Passing On More Than Genetics: An Analysis Of The Intergenerational Transmission Of Education And Childrens' Perceived Likelihood Of Academic Success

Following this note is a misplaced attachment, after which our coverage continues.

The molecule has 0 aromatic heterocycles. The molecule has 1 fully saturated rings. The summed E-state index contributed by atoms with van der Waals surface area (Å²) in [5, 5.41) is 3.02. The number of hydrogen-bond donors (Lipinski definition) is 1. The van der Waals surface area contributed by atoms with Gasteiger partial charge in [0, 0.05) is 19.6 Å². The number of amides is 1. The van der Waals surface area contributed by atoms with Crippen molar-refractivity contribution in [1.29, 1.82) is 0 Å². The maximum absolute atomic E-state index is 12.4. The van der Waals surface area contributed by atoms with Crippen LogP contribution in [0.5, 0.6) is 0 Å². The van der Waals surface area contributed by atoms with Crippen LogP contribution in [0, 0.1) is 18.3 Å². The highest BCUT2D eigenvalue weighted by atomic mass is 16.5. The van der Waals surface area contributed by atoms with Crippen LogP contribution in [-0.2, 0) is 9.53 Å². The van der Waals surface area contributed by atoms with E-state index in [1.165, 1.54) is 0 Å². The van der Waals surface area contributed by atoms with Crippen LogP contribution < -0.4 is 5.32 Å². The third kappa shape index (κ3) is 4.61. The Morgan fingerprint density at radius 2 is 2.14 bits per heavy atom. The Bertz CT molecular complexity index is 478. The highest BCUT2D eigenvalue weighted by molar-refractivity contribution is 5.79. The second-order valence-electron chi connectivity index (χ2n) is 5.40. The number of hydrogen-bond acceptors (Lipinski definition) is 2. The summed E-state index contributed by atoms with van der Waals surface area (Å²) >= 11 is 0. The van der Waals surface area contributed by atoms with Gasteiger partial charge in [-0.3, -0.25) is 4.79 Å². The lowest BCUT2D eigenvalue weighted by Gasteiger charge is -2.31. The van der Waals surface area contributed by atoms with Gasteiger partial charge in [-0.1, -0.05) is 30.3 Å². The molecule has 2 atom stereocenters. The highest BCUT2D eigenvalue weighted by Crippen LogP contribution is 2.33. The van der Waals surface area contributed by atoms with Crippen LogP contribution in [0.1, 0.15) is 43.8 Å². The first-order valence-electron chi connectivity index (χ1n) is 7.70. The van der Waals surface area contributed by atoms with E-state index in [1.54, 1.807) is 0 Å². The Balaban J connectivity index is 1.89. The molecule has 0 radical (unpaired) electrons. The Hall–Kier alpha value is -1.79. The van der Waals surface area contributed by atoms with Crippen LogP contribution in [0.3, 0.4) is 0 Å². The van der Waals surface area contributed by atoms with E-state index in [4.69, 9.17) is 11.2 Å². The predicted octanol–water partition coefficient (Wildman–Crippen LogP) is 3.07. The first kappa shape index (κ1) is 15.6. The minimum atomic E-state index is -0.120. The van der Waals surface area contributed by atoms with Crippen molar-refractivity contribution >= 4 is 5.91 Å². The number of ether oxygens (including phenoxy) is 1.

The purpose of this study was to explore the perceived likelihood of graduating from college of children growing up in single-mother homes, to children from married-mother homes from the Fragile Families and Child Wellbeing Study (FFCWS), and compare them based on several factors, including socioeconomic factors and familial factors that may affect their upbringing and future attitude or outlook about graduating from college, and whether an intersection of any of these may make a difference. One of the focuses of the Fragile Families survey was to explore the capabilities and relationship dynamics of unmarried couples, paying special attention to the fathers. However, out of the mother participants, there were three times more single-mothers in the study than married-mothers. Single-mothers are often underrepresented, but in this particular study there is a large sample of single-mothers and non-marital births, which makes the study rich in information about single-mothers and how children born into single-mother households fare in comparison to married-mother households. This study is also a new contribution to FFCWS research, as children's college aspirations and perceived likelihood of graduating from college have not been previously explored.